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A couple of weeks ago a friend sent me a message asking me advice about a new bicycle. He found a job in an area of his city where he cannot drive the car, and he doesn’t want to spend a lot on a motorbike.

So I spent quite a bit of time writing an email to him with as many information as possible. I’ll not copy/paste the whole email as I don’t want to promote some brands (they’ll have to pay me for that), but this is roughly what I wrote:

“The first thing to consider is: where will you keep it? If you can store it at home keep reading this message, but if you need to leave it on the road just buy any used bike, as cheap as you can, because if you buy an expensive one every idiot with an allen key and 5 spare minutes can harvest it.

Since you plan to use it as a commuter in the city you should look for a road bike, no point in getting a heavy mountain bike with wide tires made for muddy terrain if you spend 100% of the time on the road.

If you want a comfortable but reasonably fast bike get a flat bar, they’re usually made for city life (you can also add panniers) but they’re pretty snappy and you can easily use one for a weekend ride on the hills. You can chose road bike components (fast) or mountain  bike parts (easier to climb on hills), so you can adjust it depending on your needs.

If you want a light and fast bike that you can use for long weekend rides and to get to work quickly go for a drop bar road bike, you have plenty of options, just look for a frame that you find comfortable.

Cyclocross bikes are pretty cool too, you can use it as a road bike bus also enjoy some offroad action if you’re into that.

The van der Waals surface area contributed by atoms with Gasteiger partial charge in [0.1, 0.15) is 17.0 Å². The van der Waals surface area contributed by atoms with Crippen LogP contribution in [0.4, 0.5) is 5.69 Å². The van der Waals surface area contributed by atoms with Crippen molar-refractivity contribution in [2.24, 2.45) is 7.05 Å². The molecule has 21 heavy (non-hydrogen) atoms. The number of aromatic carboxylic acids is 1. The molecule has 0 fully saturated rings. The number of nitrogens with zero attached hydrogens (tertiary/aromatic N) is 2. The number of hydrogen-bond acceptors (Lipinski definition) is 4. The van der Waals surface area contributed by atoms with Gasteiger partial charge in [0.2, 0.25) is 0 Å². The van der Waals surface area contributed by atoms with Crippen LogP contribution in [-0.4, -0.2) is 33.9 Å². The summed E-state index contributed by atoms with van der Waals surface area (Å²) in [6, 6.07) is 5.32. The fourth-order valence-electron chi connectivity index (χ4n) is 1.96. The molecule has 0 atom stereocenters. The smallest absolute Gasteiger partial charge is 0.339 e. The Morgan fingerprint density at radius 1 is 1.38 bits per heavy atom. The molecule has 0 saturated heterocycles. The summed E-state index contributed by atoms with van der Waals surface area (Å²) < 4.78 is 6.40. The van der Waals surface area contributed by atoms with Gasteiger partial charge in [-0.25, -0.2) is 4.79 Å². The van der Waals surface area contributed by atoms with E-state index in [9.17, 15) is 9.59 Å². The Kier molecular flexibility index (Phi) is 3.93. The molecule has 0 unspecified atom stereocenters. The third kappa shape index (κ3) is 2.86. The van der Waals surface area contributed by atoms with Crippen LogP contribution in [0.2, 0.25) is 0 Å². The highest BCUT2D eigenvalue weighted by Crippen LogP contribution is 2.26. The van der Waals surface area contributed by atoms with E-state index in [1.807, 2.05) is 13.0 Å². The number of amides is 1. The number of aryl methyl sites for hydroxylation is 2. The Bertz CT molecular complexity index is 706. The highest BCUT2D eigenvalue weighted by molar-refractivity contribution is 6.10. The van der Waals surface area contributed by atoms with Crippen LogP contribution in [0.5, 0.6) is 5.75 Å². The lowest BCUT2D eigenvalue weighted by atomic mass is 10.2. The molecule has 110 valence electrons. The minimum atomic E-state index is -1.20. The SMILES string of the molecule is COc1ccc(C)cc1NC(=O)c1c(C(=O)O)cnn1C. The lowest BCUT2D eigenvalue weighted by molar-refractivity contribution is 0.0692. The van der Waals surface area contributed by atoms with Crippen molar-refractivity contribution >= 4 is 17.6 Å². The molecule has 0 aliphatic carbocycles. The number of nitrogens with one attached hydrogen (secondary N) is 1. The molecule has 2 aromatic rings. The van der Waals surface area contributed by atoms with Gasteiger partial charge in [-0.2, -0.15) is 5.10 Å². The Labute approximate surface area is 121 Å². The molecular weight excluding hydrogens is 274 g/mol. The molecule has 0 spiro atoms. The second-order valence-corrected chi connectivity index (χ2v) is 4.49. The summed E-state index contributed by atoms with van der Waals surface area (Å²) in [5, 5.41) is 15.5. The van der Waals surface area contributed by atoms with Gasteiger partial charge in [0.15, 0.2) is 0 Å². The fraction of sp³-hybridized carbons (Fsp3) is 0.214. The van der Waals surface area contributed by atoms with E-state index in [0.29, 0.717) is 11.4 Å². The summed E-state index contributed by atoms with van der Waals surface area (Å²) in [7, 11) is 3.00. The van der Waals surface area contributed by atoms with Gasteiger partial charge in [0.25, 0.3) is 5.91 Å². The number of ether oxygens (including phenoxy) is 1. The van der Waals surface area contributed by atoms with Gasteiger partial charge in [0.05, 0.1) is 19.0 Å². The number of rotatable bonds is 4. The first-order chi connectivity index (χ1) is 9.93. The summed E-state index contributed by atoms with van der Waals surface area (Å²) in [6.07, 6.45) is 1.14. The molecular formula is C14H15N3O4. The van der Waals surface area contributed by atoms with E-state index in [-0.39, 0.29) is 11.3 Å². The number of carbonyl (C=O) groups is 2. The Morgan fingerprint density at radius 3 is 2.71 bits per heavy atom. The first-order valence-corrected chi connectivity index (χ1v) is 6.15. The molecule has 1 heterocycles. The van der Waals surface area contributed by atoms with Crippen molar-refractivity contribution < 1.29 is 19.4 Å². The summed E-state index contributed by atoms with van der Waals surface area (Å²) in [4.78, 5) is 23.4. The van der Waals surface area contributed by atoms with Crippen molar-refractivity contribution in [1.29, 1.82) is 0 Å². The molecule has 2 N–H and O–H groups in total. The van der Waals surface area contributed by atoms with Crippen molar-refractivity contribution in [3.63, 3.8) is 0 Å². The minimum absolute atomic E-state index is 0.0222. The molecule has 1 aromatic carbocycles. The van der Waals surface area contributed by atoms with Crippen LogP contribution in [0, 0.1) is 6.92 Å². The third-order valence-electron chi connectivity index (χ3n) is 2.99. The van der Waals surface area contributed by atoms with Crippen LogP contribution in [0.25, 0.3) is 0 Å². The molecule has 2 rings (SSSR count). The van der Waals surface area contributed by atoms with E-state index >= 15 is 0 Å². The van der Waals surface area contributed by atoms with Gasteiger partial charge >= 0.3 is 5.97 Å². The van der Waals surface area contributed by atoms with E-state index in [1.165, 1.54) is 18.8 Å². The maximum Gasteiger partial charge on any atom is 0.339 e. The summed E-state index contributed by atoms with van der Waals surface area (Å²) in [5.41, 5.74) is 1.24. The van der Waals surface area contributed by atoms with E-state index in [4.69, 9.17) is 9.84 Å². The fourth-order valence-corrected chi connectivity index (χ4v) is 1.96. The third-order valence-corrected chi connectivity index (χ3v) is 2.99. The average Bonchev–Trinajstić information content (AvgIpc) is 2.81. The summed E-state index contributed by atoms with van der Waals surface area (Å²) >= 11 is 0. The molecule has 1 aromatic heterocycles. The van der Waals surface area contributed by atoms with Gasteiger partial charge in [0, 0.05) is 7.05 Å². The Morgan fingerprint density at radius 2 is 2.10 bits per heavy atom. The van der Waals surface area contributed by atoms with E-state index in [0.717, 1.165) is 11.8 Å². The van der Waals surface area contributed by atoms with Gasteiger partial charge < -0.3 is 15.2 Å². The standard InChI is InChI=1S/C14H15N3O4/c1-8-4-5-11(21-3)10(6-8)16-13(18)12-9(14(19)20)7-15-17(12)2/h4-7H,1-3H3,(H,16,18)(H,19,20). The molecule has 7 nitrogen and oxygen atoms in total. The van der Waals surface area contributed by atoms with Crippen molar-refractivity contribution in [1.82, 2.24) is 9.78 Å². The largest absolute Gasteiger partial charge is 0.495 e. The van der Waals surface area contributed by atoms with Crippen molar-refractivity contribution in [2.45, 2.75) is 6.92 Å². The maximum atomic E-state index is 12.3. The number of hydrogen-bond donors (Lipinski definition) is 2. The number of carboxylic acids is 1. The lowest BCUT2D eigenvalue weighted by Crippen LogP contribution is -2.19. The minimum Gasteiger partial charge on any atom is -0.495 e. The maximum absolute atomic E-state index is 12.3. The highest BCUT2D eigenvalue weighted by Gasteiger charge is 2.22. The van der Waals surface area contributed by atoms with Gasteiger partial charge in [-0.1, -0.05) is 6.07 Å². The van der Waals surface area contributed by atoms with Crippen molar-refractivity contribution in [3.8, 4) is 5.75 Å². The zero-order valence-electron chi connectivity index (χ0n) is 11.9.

Folding bikes…uhm…I’m not a huge fan of those performance-wise, but if you plan to spend some time on train/metro/bus then a folding bike is a perfect choice and you can always bring it with you.

Talking about price, they usually go like this: Cyclocross = Road bike > Flat bar > Folding bike, so it also depends on your budget.

I personally prefer flat bar road bikes in the city because I consider road bikes to be kinda wasted: I don’t see the point in a light bike with great components if you need to stop every 40 seconds at a traffic light. Unless of course you have to ride for many km before getting in the city, in which case a road bike makes perfect sense. ”

He thanked me a lot and spent a bit of time checking bike dealers in his city. I ALWAYS suggest to get the bike LOCALLY in order to try the frame fit and buy the proper size (and supporting the store you’ll rely on for any maintenance issues you cannot fix yourself is always a good thing), while for single parts, accessories etc it’s often a better idea to look online on websites such as Wiggle, CRC, Wiggle or Wiggle (yeah, I’m a bit biased).

Today I sent him a message to ask him how everything was going and to tell him that I was looking forward to see a pic of his new wicked rig.

“OH HI MAN, I CAN KEEP IT IN MY GARDEN AND MY COMPANY HAS A NICE PRIVATE PARKING LOT, BUT I GOT A MOUNTAIN BIKE, IT WAS CHEAPER KKTY”.

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P.S. : “HEY you said that you don’t want to name specific brands and yet you made a whole post about Merida! And in this article you suggest to buy online at Wiggle! What’s wrong with you?!”

a) Wiggle, in terms of prices and especially customer support, is as close to perfection as it gets. I’ve been loyally buying components and accessories there for years and I’ve saved an INSANE amount of money and time compared to local dealers. When I used to live in Adelaide I broke my rear derailleur (well IT broke, I didn’t do anything to it), my local dealer was asking 30$ and 1 week to get the part. Wiggle delivered the SAME component from the UK to Australia in 5 days and I paid 24$. Long live Wiggle.

b) Merida: their bikes look awesome, offer great value for the money and are extremely well built, since they’ve been doing that since forever, so I’m more than happy to share a bit of love to them.

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